“The strength of the McLaren, yet again, was in a racing context. Good intelligent preparation and the right grade of tyre gave me a car I was able to drive well pretty much anywhere on the circuit and, as the race progressed, I found I was the quickest by a country mile.”
Watson quite simply carved through the field, at one point memorably overtaking Eddie Cheever, Didier Pironi and team-mate Niki Lauda, all in the same lap, to move up into second place.
“Keke Rosberg was now leading and had posted the fastest lap, only to be told over his radio that I’d taken 3.5 seconds off that,” Watson muses.
“I caught him, overtook him and pulled away – but because it was a two-part race, with times counting from both ‘halves’, I still had to extend my lead to ensure I took first place with the combined times.
“The car performed flawlessly and it may sound strange to say it but I could then have completed another Grand Prix distance.
“It was easy in terms of physical effort because the car did all the work. If the driver has to do all the work then there is something wrong with the car.”
1983 US Grand Prix West – Long Beach
The following year would be Watson’s last full season with McLaren. Again the States proved to be his happy hunting ground, with an historic win on the Long Beach circuit in California.
Watson was again forced to perform his race-day heroics after a poor qualifying which left him and team-mate Lauda began 22nd and 23rd respectively on the starting grid.
“Long Beach was a street circuit but was configured with a more natural feel,” he remembers. “Again, it was an example of the McLaren being an outstanding racing car.
“We weren’t able to get the best out of it in qualifying, largely because it was light on tyres with a light fuel load. However, come the race, we got more energy into the tyres because of the fuel load we were carrying and the car just came alive.”
In warm, sunny conditions, the McLaren pair tore through the field and Watson romped to victory, almost thirty seconds ahead of his team-mate by the finish:
“Niki just dropped away, shame he didn’t do that more often. That said, Niki and I were team-mates in 1978 at Brabham and then at McLaren in ’82 and ’83.
“Over those three seasons, we scored identical total championship points (84). So, there you go – a driver from Northern Ireland and a three-time World Champion had the same score in total over three years with two different teams.”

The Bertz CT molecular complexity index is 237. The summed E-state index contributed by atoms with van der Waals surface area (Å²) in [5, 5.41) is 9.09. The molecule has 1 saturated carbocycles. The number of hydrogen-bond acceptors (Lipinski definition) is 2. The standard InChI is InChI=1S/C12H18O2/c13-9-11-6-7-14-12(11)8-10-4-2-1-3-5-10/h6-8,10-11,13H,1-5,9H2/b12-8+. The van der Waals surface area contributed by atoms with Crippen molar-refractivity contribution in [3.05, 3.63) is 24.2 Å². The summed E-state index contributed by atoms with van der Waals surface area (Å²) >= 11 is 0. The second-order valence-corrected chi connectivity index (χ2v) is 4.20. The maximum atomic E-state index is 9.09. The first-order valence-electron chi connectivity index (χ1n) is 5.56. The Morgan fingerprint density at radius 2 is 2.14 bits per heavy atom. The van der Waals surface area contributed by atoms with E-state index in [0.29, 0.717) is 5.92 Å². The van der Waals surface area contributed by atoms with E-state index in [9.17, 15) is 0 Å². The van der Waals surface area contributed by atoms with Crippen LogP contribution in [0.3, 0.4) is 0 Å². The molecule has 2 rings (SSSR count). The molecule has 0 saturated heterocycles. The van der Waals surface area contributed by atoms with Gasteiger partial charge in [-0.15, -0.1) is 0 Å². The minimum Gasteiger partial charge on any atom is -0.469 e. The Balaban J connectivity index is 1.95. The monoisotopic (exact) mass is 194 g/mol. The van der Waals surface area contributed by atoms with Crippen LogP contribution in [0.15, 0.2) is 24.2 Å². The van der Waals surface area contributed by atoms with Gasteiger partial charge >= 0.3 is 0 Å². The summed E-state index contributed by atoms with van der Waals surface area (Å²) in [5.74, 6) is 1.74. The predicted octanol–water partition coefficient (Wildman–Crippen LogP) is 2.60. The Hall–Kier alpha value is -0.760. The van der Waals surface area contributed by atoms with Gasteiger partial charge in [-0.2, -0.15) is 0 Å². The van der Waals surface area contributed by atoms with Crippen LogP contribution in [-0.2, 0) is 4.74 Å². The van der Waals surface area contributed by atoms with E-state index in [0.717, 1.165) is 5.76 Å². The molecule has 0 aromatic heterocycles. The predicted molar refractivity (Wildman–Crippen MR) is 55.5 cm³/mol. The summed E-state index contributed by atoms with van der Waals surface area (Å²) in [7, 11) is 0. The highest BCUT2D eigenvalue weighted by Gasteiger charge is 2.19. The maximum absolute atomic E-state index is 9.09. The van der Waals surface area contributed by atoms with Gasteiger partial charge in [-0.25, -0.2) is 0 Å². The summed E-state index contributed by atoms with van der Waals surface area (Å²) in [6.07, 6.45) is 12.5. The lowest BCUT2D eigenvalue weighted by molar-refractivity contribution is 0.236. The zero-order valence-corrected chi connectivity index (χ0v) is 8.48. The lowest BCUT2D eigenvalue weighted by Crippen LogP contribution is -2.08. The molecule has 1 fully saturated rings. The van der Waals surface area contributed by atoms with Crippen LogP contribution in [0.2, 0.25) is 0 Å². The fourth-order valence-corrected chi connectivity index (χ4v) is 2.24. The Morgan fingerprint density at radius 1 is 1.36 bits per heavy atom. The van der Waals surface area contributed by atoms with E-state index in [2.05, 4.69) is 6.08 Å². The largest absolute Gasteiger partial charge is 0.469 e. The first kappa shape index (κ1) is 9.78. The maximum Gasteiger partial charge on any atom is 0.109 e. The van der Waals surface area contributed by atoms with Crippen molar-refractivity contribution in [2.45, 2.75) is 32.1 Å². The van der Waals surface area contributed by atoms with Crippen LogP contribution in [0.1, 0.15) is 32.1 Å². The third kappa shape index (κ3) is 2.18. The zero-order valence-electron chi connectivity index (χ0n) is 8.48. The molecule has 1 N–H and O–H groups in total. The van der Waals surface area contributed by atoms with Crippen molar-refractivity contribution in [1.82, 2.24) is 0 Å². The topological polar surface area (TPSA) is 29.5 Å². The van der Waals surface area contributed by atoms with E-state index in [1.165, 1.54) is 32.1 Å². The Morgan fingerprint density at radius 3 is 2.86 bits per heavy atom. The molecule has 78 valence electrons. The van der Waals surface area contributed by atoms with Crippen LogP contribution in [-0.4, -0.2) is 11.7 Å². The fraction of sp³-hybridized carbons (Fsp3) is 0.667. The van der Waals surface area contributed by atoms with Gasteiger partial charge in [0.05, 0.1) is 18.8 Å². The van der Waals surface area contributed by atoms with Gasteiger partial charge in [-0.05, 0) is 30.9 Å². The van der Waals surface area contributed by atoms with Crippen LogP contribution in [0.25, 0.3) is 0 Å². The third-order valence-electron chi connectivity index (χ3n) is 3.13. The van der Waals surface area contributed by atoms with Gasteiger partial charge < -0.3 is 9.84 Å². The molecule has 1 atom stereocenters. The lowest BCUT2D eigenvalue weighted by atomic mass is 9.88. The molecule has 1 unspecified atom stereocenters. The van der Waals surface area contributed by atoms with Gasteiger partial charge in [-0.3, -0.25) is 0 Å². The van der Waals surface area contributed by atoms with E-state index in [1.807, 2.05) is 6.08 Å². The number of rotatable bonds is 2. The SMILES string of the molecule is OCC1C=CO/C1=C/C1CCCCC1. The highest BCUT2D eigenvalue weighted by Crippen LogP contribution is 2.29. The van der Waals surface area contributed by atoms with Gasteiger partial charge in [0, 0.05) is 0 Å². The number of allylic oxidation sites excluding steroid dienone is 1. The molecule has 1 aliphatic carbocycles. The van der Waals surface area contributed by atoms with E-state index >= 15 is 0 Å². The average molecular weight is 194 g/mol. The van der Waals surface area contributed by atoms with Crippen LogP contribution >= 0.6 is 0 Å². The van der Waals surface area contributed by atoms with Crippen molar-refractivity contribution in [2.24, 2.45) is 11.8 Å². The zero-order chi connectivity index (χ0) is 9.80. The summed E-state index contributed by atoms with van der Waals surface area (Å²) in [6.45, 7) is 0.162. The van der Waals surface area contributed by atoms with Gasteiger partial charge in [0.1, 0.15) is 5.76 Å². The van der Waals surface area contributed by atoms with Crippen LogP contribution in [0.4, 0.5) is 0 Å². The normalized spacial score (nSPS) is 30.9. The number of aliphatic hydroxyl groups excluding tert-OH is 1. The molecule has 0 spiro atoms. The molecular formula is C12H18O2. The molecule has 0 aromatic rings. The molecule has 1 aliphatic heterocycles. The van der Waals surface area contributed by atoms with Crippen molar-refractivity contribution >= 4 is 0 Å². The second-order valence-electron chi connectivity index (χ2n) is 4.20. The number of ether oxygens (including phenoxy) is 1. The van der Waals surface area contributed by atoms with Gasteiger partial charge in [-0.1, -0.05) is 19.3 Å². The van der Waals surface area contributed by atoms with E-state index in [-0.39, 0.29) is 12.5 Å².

Watson’s win was a record in the modern F1 era – twenty-second was the farthest back a driver had ever come from on the grid to go on and win a race.
It proved to be the last time the popular Long Beach held an F1 Grand Prix, as the circuit turned its attentions to the CART championship from 1984 onwards – but Watson regrets its exit from the calendar:
“Long Beach had all the qualities for a Grand Prix,” he explains. “South of Los Angeles, it was always sunny, it looked good on TV, what with the bay and marina.
“But it came down to a commercial decision between Bernie Ecclestone and those running the circuit. It was CART’s and then IndyCar’s gain, but I think it was also one of Formula One’s great losses.”
As for pressing John Watson to pick a favourite win out of those five memorable Grand Prix victories, it’s rather like asking a father to pick his favourite child:
“I didn’t win a huge number but each one of them is special,” he concludes. “Your first win is like your first child – but each victory had a unique quality.
“Silverstone was important for McLaren’s future and Belgium was an excellent team effort to get the car to perform with a strong finish.
“Detroit had a novelty factor, as we didn’t know what to expect and Long Beach – that just gave me great satisfaction.”
John Watson was speaking to BBC Sport’s Haydn Parry.